William Booth, Dana Hedgpeth and Debbi Wilgoren
Washington Post 
Wednesday, January 20th, 2010
PORT-AU-PRINCE, HAITI — A massive aftershock jolted awake thousands of earthquake victims and relief workers in this ravaged capital early Wednesday, sparking new cries of fear and sorrow even as an enormous international aid effort continued to build.
The Navy hospital ship USNS Comfort drew near to Port-au-Prince Wednesday morning and received its first patients from the earthquake zone via helicopter, the Pentagon said. On Tuesday, hundreds of U.S. troops surged into the epicenter of the quake area to guard convoys and food distribution sites, while thousands more stationed themselves on ships and helicopters offshore to bolster relief and recovery efforts.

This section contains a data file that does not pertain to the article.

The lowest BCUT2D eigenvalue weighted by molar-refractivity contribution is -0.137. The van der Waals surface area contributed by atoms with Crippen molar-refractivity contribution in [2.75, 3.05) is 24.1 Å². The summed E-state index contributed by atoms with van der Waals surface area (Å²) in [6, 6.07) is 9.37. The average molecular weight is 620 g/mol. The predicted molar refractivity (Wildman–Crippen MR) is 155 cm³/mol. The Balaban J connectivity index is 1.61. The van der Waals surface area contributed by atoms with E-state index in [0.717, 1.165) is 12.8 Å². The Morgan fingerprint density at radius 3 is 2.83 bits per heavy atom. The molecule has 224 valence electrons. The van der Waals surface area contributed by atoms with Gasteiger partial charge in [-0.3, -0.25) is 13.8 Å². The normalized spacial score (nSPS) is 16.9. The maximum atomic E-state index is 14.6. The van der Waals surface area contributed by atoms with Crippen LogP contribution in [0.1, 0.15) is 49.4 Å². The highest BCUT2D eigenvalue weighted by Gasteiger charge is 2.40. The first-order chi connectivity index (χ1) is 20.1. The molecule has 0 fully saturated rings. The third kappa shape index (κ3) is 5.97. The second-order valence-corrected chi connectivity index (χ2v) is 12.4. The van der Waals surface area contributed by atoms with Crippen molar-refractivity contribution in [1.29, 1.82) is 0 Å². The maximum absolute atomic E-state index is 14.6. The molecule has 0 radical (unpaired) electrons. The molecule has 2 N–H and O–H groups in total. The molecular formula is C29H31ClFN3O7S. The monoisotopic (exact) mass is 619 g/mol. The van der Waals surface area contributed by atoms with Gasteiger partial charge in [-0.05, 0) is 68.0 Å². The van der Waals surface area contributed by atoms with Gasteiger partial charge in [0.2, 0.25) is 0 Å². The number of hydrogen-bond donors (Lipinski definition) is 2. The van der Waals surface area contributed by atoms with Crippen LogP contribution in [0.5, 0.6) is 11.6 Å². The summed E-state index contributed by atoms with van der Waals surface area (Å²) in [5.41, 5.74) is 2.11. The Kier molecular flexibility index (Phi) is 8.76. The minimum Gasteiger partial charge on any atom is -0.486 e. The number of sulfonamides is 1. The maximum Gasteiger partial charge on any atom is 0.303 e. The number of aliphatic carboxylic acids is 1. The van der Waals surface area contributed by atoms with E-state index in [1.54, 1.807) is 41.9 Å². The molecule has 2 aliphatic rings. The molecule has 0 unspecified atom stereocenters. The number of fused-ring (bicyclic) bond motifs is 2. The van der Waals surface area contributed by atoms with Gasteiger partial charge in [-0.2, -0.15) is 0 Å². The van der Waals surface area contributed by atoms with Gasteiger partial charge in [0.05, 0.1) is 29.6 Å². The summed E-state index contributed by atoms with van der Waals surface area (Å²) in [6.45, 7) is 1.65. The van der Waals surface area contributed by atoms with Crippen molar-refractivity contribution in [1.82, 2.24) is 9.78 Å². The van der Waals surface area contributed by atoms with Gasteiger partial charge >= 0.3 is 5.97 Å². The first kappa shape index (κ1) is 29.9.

Many in the area were startled out of sleep just after 6 a.m. Wednesday by a tremor that measured 6.1 on the Richter scale — one of the strongest aftershocks since the 7.0-magnitude quake crippled this city eight days ago.
Shrieks rose from the streets of Port-au-Prince as the quake — apparently the first of any great significance in at least four days — hit with a rolling, side-to-side motion that lasted several seconds. Less than 30 seconds later, a cascading roar could be heard across the city — presumably the collapse of another building. Another cry went up toward the skies.
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